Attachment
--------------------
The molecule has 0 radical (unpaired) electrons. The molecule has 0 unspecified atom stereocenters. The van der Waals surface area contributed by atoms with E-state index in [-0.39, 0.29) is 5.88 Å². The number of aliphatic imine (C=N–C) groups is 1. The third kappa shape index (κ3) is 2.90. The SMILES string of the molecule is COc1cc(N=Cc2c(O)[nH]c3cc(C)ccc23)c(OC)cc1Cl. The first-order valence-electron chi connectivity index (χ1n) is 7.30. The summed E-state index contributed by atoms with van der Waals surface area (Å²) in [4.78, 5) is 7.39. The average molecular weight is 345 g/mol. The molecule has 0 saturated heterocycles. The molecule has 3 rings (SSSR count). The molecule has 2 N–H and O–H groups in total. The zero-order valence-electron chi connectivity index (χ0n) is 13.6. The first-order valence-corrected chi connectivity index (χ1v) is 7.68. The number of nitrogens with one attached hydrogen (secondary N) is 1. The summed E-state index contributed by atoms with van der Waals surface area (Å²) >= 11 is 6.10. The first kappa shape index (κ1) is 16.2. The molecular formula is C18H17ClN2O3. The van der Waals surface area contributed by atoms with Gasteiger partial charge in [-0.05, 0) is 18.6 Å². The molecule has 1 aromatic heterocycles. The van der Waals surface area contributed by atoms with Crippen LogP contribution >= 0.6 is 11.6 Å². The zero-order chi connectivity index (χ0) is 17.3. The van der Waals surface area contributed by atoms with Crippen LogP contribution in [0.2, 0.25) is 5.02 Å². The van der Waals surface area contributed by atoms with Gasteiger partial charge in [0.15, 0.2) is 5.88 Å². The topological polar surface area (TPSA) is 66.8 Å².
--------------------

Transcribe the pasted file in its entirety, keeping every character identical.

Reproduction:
The molecule has 0 radical (unpaired) electrons. The molecule has 0 unspecified atom stereocenters. The van der Waals surface area contributed by atoms with E-state index in [-0.39, 0.29) is 5.88 Å². The number of aliphatic imine (C=N–C) groups is 1. The third kappa shape index (κ3) is 2.90. The SMILES string of the molecule is COc1cc(N=Cc2c(O)[nH]c3cc(C)ccc23)c(OC)cc1Cl. The first-order valence-electron chi connectivity index (χ1n) is 7.30. The summed E-state index contributed by atoms with van der Waals surface area (Å²) in [4.78, 5) is 7.39. The average molecular weight is 345 g/mol. The molecule has 0 saturated heterocycles. The molecule has 3 rings (SSSR count). The molecule has 2 N–H and O–H groups in total. The zero-order valence-electron chi connectivity index (χ0n) is 13.6. The first-order valence-corrected chi connectivity index (χ1v) is 7.68. The number of nitrogens with one attached hydrogen (secondary N) is 1. The summed E-state index contributed by atoms with van der Waals surface area (Å²) >= 11 is 6.10. The first kappa shape index (κ1) is 16.2. The molecular formula is C18H17ClN2O3. The van der Waals surface area contributed by atoms with Gasteiger partial charge in [-0.05, 0) is 18.6 Å². The molecule has 1 aromatic heterocycles. The van der Waals surface area contributed by atoms with Crippen LogP contribution >= 0.6 is 11.6 Å². The zero-order chi connectivity index (χ0) is 17.3. The van der Waals surface area contributed by atoms with Crippen LogP contribution in [0.2, 0.25) is 5.02 Å². The van der Waals surface area contributed by atoms with Gasteiger partial charge in [0.15, 0.2) is 5.88 Å². The topological polar surface area (TPSA) is 66.8 Å².